Of course what makes these boxes isn’t the hardware, it’s the content. In a very real way “content is king” with all of these devices and that’s where the difference between the United States and Canada comes into play. There are something like 63 to 66 services available to American users of the 3rd Generation Apple TV and only about 33 available to Canadians, and two of those are only available to Canadians. It is possible to get around these restrictions using a VPN (Virtual Private Network), but I’ve been given to understand that at least some of those services are cracking down on customers who use a VPN for that purpose.

Of course, even if you do use a VPN in Canada to get channels available in the United States, you’d probably still see all of the available streaming services. Slightly under a third of the services in the U.S. require you to subscribe to cable channel and in some cases not all cable companies are support Apple TV for specific services. While the number of streaming services available on the Roku is greater (one commenter to an article I used to research this piece commented “63 apps? That's it? Rook (sic) has hundreds and Apple's answer is 63 apps?”) a number of those apps will also have restrictions requiring you to have the cable TV version of the service. A number of the other services require some form of monthly subscription. In some cases – notably HBO Now – this is a “good thing” as it allows you to access premium content without having to have HBO on cable. Of course the price of HBO (in Canada at least) is about $18.00 (Canadian) but it’s the principle of the thing I suppose.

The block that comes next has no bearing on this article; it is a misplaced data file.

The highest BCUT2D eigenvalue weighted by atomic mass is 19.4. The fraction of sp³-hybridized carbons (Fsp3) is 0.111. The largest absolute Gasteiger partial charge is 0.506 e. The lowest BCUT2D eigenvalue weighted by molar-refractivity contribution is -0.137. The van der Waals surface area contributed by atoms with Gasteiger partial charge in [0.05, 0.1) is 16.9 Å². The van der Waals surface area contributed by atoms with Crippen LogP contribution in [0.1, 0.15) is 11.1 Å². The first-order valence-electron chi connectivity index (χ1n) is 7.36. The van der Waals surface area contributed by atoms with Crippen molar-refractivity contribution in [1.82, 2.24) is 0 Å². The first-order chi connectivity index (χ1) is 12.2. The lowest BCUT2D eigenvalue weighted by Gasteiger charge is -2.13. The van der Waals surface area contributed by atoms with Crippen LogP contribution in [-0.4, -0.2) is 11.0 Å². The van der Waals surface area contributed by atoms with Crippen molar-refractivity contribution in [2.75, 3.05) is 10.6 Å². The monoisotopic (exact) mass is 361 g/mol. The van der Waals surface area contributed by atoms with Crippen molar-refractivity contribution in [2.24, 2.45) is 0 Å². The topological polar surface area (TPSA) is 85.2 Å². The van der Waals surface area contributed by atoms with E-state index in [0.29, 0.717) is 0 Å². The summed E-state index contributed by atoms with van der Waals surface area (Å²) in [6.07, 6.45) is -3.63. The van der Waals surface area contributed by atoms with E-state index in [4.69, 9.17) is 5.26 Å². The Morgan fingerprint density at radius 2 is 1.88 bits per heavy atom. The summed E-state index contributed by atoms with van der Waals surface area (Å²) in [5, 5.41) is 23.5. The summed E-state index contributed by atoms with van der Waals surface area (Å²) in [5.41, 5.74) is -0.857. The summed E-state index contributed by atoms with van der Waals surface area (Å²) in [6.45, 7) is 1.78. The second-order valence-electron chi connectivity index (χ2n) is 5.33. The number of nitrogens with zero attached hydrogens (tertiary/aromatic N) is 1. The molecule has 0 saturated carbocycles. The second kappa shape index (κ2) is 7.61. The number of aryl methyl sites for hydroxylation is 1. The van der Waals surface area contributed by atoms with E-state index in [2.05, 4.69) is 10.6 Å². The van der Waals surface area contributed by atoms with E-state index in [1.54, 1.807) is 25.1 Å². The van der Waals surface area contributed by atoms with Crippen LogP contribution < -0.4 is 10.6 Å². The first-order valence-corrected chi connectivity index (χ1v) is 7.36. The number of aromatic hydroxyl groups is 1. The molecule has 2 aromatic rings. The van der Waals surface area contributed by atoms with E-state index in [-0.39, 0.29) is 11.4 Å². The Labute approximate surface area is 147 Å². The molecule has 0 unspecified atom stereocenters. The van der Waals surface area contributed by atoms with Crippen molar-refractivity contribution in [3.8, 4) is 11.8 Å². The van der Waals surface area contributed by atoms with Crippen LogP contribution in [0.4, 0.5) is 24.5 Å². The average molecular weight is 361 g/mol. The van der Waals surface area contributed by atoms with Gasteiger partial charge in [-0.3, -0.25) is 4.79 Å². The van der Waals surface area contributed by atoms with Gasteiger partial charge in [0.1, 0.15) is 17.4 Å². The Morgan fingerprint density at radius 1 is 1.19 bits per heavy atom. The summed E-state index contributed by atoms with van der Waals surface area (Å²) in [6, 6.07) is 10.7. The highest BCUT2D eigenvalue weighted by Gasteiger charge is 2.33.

The complaint of the commenter I mentioned, that the 3rd Generation Apple TV had only 63 apps while his Roku box had hundreds is is negated by the 4th Generation Apple TV. There are now hundreds if not thousands of apps available for the new Apple TV. And while most of those are games (and most of those games are of the sort that you play on an iPhone or iPad rather than on a full console) it does represent a major sea change for the Apple TV. On the 3rd Generation Apple TV the only way you could watch material from Leo Laporte’s TWiT network was on the Apple TV’s podcast app. On the new Apple TV there are at least four TWiT apps and one of them is even free (the other three are $0.99). And there are at least four apps from Canadian media companies in addition to Shomi and Crave: CBC News, The National Film Board, the Weather Network, and Sportsnet.